R&D in the FY 2014 Budget by Agency (budget authority in millions of dollars)

Failing to raise the cap would likely leave FY 2014 looking much like FY 2013, when R&D funding fell by more than $9 billion, or 6.7%, below the prior year, according to American Association for the Advancement of Science estimates. This decline comes on the heels of cuts in prior years, resulting in a three-year R&D decline of roughly 17%, which would be the largest relative decline in federal R&D funding in 40 years. Although some of the reduction in FY 2013 was due to funding cuts in final appropriations, the majority of it was the result of sequestration. Some agencies did appear to fare better than others in the final summation. For instance, NSF, the Department of Homeland Security (DHS), the National Nuclear Security Administration, and the National Institute of Standards and Technology (NIST) all received funding boosts that partially or fully offset sequestration.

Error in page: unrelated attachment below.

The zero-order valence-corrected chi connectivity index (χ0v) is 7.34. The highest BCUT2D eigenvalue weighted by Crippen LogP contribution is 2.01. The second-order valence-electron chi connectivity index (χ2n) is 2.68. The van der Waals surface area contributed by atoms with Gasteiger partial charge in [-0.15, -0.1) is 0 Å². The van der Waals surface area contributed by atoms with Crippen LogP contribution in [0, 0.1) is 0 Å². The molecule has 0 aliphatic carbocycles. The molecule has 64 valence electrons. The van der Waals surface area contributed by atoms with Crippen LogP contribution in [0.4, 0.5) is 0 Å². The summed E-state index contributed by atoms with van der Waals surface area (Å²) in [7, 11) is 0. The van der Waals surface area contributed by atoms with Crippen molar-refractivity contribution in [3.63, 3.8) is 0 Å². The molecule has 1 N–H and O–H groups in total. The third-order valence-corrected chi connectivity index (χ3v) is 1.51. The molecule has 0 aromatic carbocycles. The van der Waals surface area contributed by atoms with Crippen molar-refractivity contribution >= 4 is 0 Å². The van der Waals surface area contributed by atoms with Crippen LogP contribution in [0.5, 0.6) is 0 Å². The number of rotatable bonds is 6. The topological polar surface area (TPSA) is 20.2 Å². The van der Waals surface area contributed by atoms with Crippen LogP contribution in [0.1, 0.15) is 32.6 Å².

Because FY 2013 appropriations came a full six months late, the administration delayed its own FY 2014 request until April. Compared with postsequester FY 2013 estimates, the budget proposes substantial increases across virtually every major agency. Compared with FY 2012 (the last year before sequestration), the budget would boost nondefense R&D spending by 5.2% after inflation and cut defense R&D by 9.5%. The defense cuts are all in the development stage, and research spending would actually increase.